In recent times, millions of people enjoy watching video gameplays at an eSports stadium or home. We seek a method that improves gameplay spectator or viewer experiences by presenting multisensory stimuli. Using a motion chair, we provide the motion effects automatically generated from the audiovisual stream to the viewers watching a first-person shooter (FPS) gameplay. The motion effects express the game character’s movement and gunfire action. We describe algorithms for the computation of such motion effects developed using computer vision techniques and deep learning. By a user study, we demonstrate that our method of providing motion effects significantly improves the viewing experiences of FPS gameplay. The contributions of this paper are with the motion synthesis algorithms integrated for FPS games and the empirical evidence for the benefits of experiencing multisensory gameplays.
Tilt as a gaming term is associated with frustration, rage, and deterioration of gameplay ability. We surveyed 95 esports players in a high school esports league on their definitions of tilt, triggers for tilting, responses to tilt, and perception of its malleability. We found that players are tilted most commonly by their own teammates rather than opponents, with their most negative tilt responses reserved for themselves. The majority surveyed believe that they can change how easily they are tilted and believing so was found to lead players to choose more positive responses to tilt. In contrast, perceiving tilt as malleable was found to increase the probability that participants respond with positive strategies. Implications for efforts to improve esports culture and community are discussed.
Competitive VR gaming has emerged as a new trend in recent years, due to the availability of consumer grade VR technologies and the rise of esports as a billion dollar industry. Despite the considerable attention to competitive VR gaming, there is a lack of research on attitudes and experiences that players have with these games. In this qualitative study with a pre-post interview design, we recruited eight competitive Counter-Strike: Global Offensive players from a university esports club. We aimed to understand their attitudes towards VR esports and their experiences playing a representative location based VR esports game. Findings showed that players had visceral and positive affective experiences in the game, such as how players map physical movements to the game. These findings can help design future competitive VR esports, while also further contributing to HCI as the first exploration on player experiences with VR esports, laying groundwork for future studies.
Esports are rapidly growing within academia. In HCI, earlier work explored how problematic behaviors emerging from gender biases(e.g., toxicity) negatively impact female participation in esports. Here, we further explore gender biases in esports by interviewing19 self-identified female and male professional gamers and event organizers. We inquire our interviewees about personal experiences with gender biases in esports, and their perspective on how these biases impact participation, inclusivity, and career prospects. Our interviewees see gender biases in esports as a consequence of stereotypical gender roles in gaming tout-court (e.g., girls do not like violence, boys are competitive by nature). The rationale for separating male and female in esports, however, seems rooted in the need for female gamers to create role-models and grow in self-confidence. We scrutinize the considerations emerging from our interviews under a Feminist HCI lens and discuss how HCI research can help design equitable environments in esports.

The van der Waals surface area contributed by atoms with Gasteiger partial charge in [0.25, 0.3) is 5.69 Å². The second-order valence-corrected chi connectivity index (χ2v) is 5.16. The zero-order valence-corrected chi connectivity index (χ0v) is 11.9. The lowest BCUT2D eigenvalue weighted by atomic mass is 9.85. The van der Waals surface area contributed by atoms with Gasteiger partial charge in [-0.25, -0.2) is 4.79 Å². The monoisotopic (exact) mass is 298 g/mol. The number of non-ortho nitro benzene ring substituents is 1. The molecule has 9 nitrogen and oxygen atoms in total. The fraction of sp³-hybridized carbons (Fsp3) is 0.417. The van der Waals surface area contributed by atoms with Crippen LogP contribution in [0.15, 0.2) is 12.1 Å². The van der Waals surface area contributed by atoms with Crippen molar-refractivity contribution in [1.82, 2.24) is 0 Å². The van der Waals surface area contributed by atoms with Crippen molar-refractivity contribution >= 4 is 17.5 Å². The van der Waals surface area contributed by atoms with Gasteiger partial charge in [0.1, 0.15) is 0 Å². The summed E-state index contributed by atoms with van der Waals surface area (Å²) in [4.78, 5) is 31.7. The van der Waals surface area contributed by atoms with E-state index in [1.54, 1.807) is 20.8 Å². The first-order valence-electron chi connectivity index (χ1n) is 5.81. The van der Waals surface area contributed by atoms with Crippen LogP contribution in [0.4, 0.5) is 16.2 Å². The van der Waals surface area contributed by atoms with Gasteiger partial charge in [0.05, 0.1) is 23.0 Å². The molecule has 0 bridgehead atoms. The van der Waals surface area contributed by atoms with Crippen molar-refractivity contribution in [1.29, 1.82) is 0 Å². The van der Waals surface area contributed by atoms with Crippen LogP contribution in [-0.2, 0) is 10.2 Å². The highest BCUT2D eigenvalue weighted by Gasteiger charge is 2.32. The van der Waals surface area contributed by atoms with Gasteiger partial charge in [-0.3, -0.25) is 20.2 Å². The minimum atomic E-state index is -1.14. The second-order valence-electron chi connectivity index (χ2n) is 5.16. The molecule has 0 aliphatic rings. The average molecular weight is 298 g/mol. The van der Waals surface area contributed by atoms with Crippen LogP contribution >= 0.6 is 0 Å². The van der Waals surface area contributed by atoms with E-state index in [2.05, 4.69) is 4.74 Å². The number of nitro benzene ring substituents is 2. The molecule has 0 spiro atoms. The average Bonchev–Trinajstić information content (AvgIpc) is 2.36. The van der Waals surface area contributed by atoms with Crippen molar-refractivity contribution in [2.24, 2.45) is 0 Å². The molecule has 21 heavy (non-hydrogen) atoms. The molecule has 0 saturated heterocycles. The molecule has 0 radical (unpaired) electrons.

Esports is a rapidly growing industry, generating interest from research disciplines including marketing, social sciences, and human-computer interaction. Despite its continued growth, there is a lack of studies surrounding the health of esports players. Previous workon the subject is limited, as research has only recently begun to explore the potential factors affecting physical and psychologicalwellness. Using an exploratory mixed-methods approach, a series of semi-structured interviews (n= 10) and an online survey (n= 68)were used to identify the biggest health concerns among esports players. The results demonstrate a better understanding of issuesregarding physical and psychological wellness according to the players. Moving forward, we suggest the HCI community adaptsmindfulness, ergonomics, and social-emotional learning as methods for supporting player’s health concerns.
Game industry professionals are frequently implementing new methods of addressing ethical issues related to in-game toxicity and disruptive player behaviours associated with online multiplayer games. However, academic work on these behaviours tends to focus on the perspectives of players rather than the industry. To fully understand the ethics of multiplayer games and promote ethical design, we must examine the challenges facing those designing multiplayer games through an ethical lens. To this end, this paper presents a reflexive thematic analysis of 21 in-depth interviews with games industry professionals on their ethical views and experiences in game design and community management. We identify a number of tensions involved in making ethics-related design decisions for divided player communities alongside current game design practices that are concerned with functionality, revenue and entertainment. We then put forward a set of design considerations for integrating ethics into multiplayer game design.